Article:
These stories from the Working in Partnership Programme reflect the experiences of, and benefits from, an enlightened programme of self-care.

These stories from the Department of Risk Management at NHS Tayside address issues of patient safety and risk management and were born of the desire to make better use of patient stories.

These stories were all gathered during a one day workshop for NEYNL patients and staff involved in improving the quality of services across a diverse range of conditions. Some of the stories highlight the need for better care, while others celebrate the improvements made, particularly as a result of the clinical microsystem approach to quality improvement.

These stories look at the work of the NHS Heart Improvement Programme from the varied perspectives of nurses, patients and the national team, who are working to improve care for people suffering from coronary heart disease.

The relationships between carers and healthcare professionals and how they affect quality of care are covered in Charles’ stories.

Grace and Joe’s stories tell of how a tragic personal loss can lead to a life-saving chance for others.

Alison’s experiences of healthcare systems as a carer are viewed in the light of her professional role as a part of the system. She highlights some common perceptions and mis-perceptions with regard to carers and certain conditions.

David Clark extols the many virtues of the NHS, but recognises that some conditions attract more attention – and better services – than others.

Communication is essential in healthcare. Emma’s stories illustrate how some patients may need specialist help to communicate if they are to participate as fully as possible in decisions about their care.

Monica’s stories illuminate the relationships between carer, patient and healthcare provider, focusing on risk and joined-up thinking and working.

Ian’s stories cover topics including concordance with treatment, working as a team, and developing systems that benefit patients.
Ian Kramer died on the 28th of May 2006 at St Nicholas’ Hospice in Bury St Edmunds. Ian was passionate about making things better for patients and gave generously of his time and stories.

Using the stories

The stories are accessible from the links above, each of which leads to a particular project. If you would like to be notified of developments to the programme or website, or when we release new stories, please follow us on Twitter or Facebook using the links at the top of the page.

Contact us if you would like to use stories in presentations or other projects. We would ask all users of the stories to be mindful of the license conditions for their use, particularly that they may not be modified. It is important that they remain as they are released by us, in order to retain the integrity of the story shared by the storyteller with us, to keep in place any acknowledgements that may be necessary to comply with the conditions we agree to when we licence music or images for use in a story, and to maintain the visibility of the Patient Voices Programme and Pilgrim Projects so that viewers of stories understand their provenance and where they may find out more. So, for example, you cannot put the stories on YouTube, because of their conditions of service.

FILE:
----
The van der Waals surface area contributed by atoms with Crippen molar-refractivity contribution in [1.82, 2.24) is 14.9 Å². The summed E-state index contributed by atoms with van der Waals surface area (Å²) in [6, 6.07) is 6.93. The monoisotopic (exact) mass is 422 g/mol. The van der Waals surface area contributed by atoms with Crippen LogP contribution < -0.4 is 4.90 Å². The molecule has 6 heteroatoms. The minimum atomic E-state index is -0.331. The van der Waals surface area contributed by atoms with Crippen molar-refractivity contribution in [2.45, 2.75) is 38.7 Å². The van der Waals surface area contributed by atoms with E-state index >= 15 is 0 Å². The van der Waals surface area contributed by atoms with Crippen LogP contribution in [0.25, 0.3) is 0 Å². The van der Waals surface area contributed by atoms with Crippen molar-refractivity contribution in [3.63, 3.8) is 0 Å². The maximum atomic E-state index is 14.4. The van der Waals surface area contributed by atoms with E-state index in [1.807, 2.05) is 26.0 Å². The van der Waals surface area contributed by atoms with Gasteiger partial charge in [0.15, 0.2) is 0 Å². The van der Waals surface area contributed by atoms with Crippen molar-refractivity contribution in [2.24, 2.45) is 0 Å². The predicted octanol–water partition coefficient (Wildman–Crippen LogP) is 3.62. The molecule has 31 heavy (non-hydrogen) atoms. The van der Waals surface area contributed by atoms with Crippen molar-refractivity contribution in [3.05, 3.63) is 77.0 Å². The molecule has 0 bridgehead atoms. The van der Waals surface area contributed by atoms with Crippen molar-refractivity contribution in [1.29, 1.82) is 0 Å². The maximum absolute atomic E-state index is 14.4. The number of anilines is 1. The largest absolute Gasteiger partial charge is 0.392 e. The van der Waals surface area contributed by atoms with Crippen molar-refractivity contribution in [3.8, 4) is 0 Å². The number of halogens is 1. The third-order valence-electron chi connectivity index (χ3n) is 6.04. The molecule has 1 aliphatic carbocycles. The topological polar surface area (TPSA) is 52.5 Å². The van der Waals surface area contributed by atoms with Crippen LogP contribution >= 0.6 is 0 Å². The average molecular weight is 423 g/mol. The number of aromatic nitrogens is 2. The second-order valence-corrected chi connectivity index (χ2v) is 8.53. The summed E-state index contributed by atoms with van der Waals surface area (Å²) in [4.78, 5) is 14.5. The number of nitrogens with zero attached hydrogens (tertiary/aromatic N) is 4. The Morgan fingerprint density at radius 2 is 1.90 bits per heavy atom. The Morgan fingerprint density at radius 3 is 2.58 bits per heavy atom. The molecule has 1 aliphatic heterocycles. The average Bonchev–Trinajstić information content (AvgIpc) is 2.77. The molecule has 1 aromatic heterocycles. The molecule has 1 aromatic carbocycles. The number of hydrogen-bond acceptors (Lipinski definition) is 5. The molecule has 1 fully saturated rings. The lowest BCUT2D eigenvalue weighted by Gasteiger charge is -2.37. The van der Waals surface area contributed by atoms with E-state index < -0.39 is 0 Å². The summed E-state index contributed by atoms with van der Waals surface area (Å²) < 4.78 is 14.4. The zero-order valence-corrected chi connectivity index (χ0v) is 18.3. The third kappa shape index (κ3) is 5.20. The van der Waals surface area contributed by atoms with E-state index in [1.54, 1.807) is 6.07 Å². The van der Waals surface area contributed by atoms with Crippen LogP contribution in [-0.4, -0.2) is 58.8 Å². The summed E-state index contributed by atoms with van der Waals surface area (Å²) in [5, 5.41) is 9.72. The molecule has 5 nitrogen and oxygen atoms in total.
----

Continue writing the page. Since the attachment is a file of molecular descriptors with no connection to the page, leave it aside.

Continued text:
Please let us know how and when you use the stories, so that we can use your experiences to persuade sponsors to support the development of more stories for everyone to use. Please join the discussion group so that we can let you know when new stories, workshops or publications are available.

The patients, carers and professionals who contributed their stories to the Patient Voices programme have consented to their use as an educational and learning resource as part of the international drive to improve the quality and responsiveness of services for patients and carers. Any other use or modification or editing of the stories without prior written agreement is not acceptable.

Creative Commons License

In order to make this possible, the Patient Voices digital stories on this website are licensed under a Creative Commons Attribution-NonCommercial-NoDerivs 2.5 License.

Linking to the stories

If you would like to link to the stories from your website, that would be fine.

To link to one story in a group of stories, please provide a link to the page on which the stories sit on our website, with an instruction along the lines of:

“View the digital stories from Pilgrim Projects at:”.

To link to a particular story, don’t link to the video file, instead please provide a link to the page on which the story sits on our website, with an instruction along the lines of:

“View the digital story entitled ‘Surviving’ on the following web page:”.

This is for several reasons:

  • We have no funding for the hosting or developing the website, and so it’s all done at our cost and in our spare time.
  • The pages are currently all static.
  • If a story is ever updated (as we had to do when our postcode was changed by the Royal Mail for example…) then the file name changes to identify it as different. So, linking direct to movie files may break.
  • We would also like to encourage users to see the site, rather than just one or two stories, so linking to the page a story is on allows viewer to see what we do, and what else is available, so that they can explore and learn independently, as well as in a directed manner.

Please let us know which pages you are linking to, then we can make a note and try our best not to move or break them, but we can make no guarantees that a page will remain present.

Want to make your own stories?